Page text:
A plate of amish rabbit boudin and country-fried loin is offered… (Steve Ruark, Special to…)
Wit & Wisdom, the promising restaurant in the new Four Seasons Hotel Baltimore, calls itself a tavern. That it's not recognizably a tavern is what makes Wit & Wisdom, early on, both interesting and frustrating.
Riding a wave of publicity and excitement, it opened last month in the waterfront hotel in the posher-by-the-second Harbor East neighborhood.
The product of an experienced restaurant group, Wit & Wisdom — its formal name is Wit & Wisdom, a Tavern by Michael Mina — is still in its awkward phase after a month of operation. Executive chef Benjamin Lambert's best ideas about American dining are undermined by others that feel extraneous. Exquisitely considered food competes for attention with perfunctory offerings. The potential for something truly wonderful is easy to see, but so are signs of competing agendas.
Fueling the enthusiasm behind Wit & Wisdom, the hotel's seven-day-a-week, three-meals-a-day dining facility, was the name attached to it. That would be Michael Mina, a James Beard Award-winning chef and restaurateur based in San Francisco, where his namesake restaurant has been lavished with praise (Esquire magazine's restaurant of the year) and Michelin stars.
The Baltimore restaurant is from the Mina Group, which operates 20 high-profile restaurants in competitive locales like Atlantic City, Las Vegas and Miami.
Wit & Wisdom is a new concept for the Mina Group, and it shows. There are moments when all of the competing intentions, motivations and impulses governing Wit & Wisdom converge, and you can feel the beautiful dining room come alive with electricity. But an evening here, at least for now, can also be a somewhat perplexing journey.
Here's what I found myself dwelling on when things weren't humming after two dinner visits and one at lunch. The dining room and its attached bar, appreciated as a whole, are gorgeous and uplifting, but up close, the wooden tables are unattractive and the table settings feel bare and under-considered. And in what could be the one of the city's most elegant gathering spots, the music selection is a steady diet of dusty hits from the late 1990s.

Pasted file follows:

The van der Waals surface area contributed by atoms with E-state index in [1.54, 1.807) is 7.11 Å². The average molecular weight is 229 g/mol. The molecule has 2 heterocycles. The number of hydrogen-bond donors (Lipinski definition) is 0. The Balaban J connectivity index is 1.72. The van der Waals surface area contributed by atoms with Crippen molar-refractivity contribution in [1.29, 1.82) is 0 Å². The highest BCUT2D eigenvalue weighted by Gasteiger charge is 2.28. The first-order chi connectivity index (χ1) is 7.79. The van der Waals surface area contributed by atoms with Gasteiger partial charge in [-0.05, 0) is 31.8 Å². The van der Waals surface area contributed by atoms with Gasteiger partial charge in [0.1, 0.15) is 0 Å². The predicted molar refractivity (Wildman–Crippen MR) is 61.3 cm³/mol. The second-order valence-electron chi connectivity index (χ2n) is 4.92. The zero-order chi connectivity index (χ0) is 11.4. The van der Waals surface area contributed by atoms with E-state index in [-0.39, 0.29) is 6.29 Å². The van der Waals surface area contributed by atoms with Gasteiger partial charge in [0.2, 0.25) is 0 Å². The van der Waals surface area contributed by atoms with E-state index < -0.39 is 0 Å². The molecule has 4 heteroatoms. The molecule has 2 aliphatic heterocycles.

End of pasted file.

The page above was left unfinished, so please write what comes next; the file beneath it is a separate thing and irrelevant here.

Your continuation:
The most critical area of tension, though, is the menu, which combines dishes that feel like urgent news from highly creative chefs with tired and trite offerings that read like yesterday's headlines.
This competition between the marvelous and the mundane is more than just confusing. It has a practical effect. Because what you'll find is that the kitchen, with one notable exception, executes the menu's interesting and engaging dishes with flair, precision and enthusiasm. But the menu's duller dishes, some of which are Mina Group staples, seem to get the lack of attention they probably deserve.
At its enchanting core, the Wit & Wisdom menu is a creative take on regional American dining, with interesting and original twists on what the menu calls "Eastern seaboard classics." The best dishes, like an Amish rabbit entree and a Carolina "porridge" appetizer with duck's tongue, cracklins and Amish butter, are presented with enthusiasm, and you can taste the passion behind them. Both dishes are richly flavorful and satisfying, but they offer something more, an unexpected approach. With the rabbit entree, there's the pleasure of tasting Lambert's best ideas about the tricky rabbit. With the porridge, there's the joy seeing him make something luxurious out of spare parts.
The menu's main section is divided, by cooking method, into four sections of three entrees each — Griddled in Cast Iron Skillets, Oak-Fired Grill, From the Rotisserie, and Slow Cooked and Braised. Each entree within a section is sauced, sided and garnished alike.
The three skillet entrees, for instance, are served with a caper-hazelnut butter and roasted cauliflower, which turned out to be an especially delightful and fresh thing to do with a firm and flavorful fillet of farmed Carolina trout.
Wood-fired items like the bison and the rabbit are served, attractively, with an enveloping puree of caramelized sweet potatoes, brussels sprouts and slivers of crisp green apples. The bison, sourced locally, as much of the menu is, was lusciously buttery and full flavored. The rabbit entree, a standout, comprises a cornmeal-breaded loin, a delicate and milky rabbit sausage and a confit made from the rabbit forelegs. It's the kind of dish you'll find yourself thinking about.
There are a few dishes, like the rotisserie-cooked Amish chicken breast and the slow-braised lamb shoulder, that come across as lackluster and under-seasoned, as though you should love the food for its authenticity. And there are others, mostly appetizers like meatballs with polenta and a crab gratin, that offer not one new bit of flavor. They are decent but very familiar, and they effectively slow a meal's momentum.
On the other hand, so much love and labor clearly goes into the signature porchetta entree that you feel bad that the kitchen seems to be struggling with its execution.